Experimenting with canning.

We have had a fig tree in our yard for 10 years, but have left most of the figs for the birds until this summer.  As our thoughts moved toward retirement and how and where we want to spend it, I decided to retry canning — something I have done sporadically since learning how in high school.  The figs seemed like a good place to start.

The first recipe (see link) I found is the one I used all summer, with some modifications.   With just one tree, I was making small batches of 1 – 2 pounds of figs at a time and found that I needed to add more water.  After a few batches, I also grew tired of all the chopping and started tossing the figs in the food processor and using dried lemon peel.  The food processor actually made the jam better because the pieces of fig were smaller.  (They were probably what they should have been in the first place, but that’s a lot of slicing and dicing.)   I eventually developed a routine of picking figs first thing in the morning and again early evening.  If I had just made a batch of jam, I picked figs that were still firm.  As I gathered more figs toward my ideal quantity of at least 2 pounds, I allowed them to ripen more.  Figs that were almost ripe in the morning were pecked by birds by mid-afternoon, so how long to leave the figs on the tree became a balancing act.

One day, we were going out of town and didn’t have enough figs to make a batch, but I did have apples.  Fig and apple jam is good, but I later found that fig and blueberry jam is even better!   With 10 jars of fig jam in the pantry, the addition of other flavors was a fortunate experiment.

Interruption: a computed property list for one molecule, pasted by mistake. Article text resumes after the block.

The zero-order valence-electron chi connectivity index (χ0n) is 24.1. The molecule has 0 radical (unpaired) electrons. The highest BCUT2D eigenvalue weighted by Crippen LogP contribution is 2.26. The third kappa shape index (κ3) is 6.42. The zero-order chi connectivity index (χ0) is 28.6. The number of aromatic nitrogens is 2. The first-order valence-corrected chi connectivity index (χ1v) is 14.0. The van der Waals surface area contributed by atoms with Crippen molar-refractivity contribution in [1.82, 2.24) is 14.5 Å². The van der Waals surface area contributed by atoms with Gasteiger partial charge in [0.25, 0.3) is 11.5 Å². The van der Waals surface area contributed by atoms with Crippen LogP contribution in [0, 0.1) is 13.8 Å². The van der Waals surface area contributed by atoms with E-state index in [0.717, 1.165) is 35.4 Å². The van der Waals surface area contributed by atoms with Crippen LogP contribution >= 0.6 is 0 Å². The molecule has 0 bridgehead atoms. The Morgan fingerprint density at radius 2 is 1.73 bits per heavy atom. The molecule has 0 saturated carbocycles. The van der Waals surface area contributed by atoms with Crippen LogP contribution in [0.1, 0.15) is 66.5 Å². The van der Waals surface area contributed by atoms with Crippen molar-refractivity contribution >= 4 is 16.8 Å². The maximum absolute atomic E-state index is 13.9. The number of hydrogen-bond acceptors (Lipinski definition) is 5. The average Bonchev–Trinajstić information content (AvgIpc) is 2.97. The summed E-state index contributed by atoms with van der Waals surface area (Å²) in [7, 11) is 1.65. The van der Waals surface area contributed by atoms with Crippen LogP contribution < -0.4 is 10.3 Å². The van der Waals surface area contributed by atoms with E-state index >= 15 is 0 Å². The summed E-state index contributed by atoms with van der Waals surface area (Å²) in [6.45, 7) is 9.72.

Orange Marmelade
I was so excited over the fig jam success, that I tried my hand at orange marmelade.  It was a lot of work and peeling the pith from the inside of the skin was a far more tedious job than suits my personality.  After all that slicing, and chopping, and cooking, and cleaning, the marmelade didn’t set.  I eventually dumped it all back into a pot and added orange jello.  It still hasn’t set 4 months later, and it never really tasted the way it should.  I have thought about pouring it into a cake pan and using it in a as a substitute for pineapple in an upside down pineapple cake, but I’ve also thought about just pouring it down the drain and freeing up my mason jars!

Baked Beans
For years, I cooked beans in a crock pot, but a year ago I bought an enameled cast iron Dutch oven and have been much happier with the results.  My two favorite recipes are Carribean Black Beans and Boston Baked Beans from The Joy of Cooking cook book.  I have only canned Boston Baked Beans, and found that I need to add more water than the recipe calls for if I want to pour the beans into cans without leaving air pockets.    I also tried to substitute peppered bacon for the salt pork, but when my husband came home with salt pork, I found out that sticking to the recipe as far as that goes produces better beans!   (After 30 years in the South, I’m finally using salt pork!)

Freezing beans is easier, but regardless of the type of plastic container I have used, I always end up with some beans becoming freezer burned.  Canned beans can’t be stored for very long, but a batch of 2 pounds of dried beans doesn’t last us more than a couple of months anyway.  We don’t have to deal with freezer burn, and we don’t have to defrost the beans so it’s easier to just grab a jar from the pantry.

I have tried adding curry powder (after eating some Heinz curry beans) and red pepper flakes to the recipe, but always go back to the original, unadulterated recipe, other than the extra water.   After filling the jars, I can the beans in my pressure cooker for 75 minutes.  I can fit 5 jars in the pressure cooker, so I usually end up with a couple of jars in the refrigerator (unpressurized) for immediate use and 5 jars for longer-term storage in the pantry.

There probably won’t be any new adventures in canning until next summer when our garden and my brother-in-law’s farm start producing again.  I know for sure that I’m not going to try marmelade again!


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